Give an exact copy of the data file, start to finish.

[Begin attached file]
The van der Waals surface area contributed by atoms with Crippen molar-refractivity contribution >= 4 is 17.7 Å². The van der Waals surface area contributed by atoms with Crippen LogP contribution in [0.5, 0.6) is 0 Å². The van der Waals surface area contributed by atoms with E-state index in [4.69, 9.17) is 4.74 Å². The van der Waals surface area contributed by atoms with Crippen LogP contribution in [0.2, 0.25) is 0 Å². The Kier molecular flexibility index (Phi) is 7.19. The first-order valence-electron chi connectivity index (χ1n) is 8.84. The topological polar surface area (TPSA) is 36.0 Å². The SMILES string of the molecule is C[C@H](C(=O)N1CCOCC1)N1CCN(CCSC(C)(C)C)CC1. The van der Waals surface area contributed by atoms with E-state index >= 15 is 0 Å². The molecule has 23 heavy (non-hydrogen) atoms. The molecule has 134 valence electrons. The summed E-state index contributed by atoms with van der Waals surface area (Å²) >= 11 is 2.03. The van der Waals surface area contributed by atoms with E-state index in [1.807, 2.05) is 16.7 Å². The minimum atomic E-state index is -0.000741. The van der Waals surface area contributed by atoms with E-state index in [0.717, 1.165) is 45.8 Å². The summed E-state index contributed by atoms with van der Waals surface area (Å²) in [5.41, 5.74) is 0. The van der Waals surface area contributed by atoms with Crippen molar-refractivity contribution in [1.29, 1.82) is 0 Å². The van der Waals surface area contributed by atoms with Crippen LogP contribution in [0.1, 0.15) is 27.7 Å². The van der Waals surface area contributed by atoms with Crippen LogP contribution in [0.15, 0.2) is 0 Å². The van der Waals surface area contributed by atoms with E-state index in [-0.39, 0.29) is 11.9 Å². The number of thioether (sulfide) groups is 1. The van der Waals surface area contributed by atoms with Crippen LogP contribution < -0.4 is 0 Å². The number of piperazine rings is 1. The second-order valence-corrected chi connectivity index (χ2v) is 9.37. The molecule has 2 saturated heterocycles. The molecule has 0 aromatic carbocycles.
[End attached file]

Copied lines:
The van der Waals surface area contributed by atoms with Crippen molar-refractivity contribution >= 4 is 17.7 Å². The van der Waals surface area contributed by atoms with Crippen LogP contribution in [0.5, 0.6) is 0 Å². The van der Waals surface area contributed by atoms with E-state index in [4.69, 9.17) is 4.74 Å². The van der Waals surface area contributed by atoms with Crippen LogP contribution in [0.2, 0.25) is 0 Å². The Kier molecular flexibility index (Phi) is 7.19. The first-order valence-electron chi connectivity index (χ1n) is 8.84. The topological polar surface area (TPSA) is 36.0 Å². The SMILES string of the molecule is C[C@H](C(=O)N1CCOCC1)N1CCN(CCSC(C)(C)C)CC1. The van der Waals surface area contributed by atoms with E-state index >= 15 is 0 Å². The molecule has 23 heavy (non-hydrogen) atoms. The molecule has 134 valence electrons. The summed E-state index contributed by atoms with van der Waals surface area (Å²) >= 11 is 2.03. The van der Waals surface area contributed by atoms with E-state index in [1.807, 2.05) is 16.7 Å². The minimum atomic E-state index is -0.000741. The van der Waals surface area contributed by atoms with E-state index in [0.717, 1.165) is 45.8 Å². The summed E-state index contributed by atoms with van der Waals surface area (Å²) in [5.41, 5.74) is 0. The van der Waals surface area contributed by atoms with Crippen molar-refractivity contribution in [1.29, 1.82) is 0 Å². The van der Waals surface area contributed by atoms with Crippen LogP contribution in [0.1, 0.15) is 27.7 Å². The van der Waals surface area contributed by atoms with Crippen LogP contribution in [0.15, 0.2) is 0 Å². The van der Waals surface area contributed by atoms with E-state index in [-0.39, 0.29) is 11.9 Å². The number of thioether (sulfide) groups is 1. The van der Waals surface area contributed by atoms with Crippen LogP contribution < -0.4 is 0 Å². The number of piperazine rings is 1. The second-order valence-corrected chi connectivity index (χ2v) is 9.37. The molecule has 2 saturated heterocycles. The molecule has 0 aromatic carbocycles.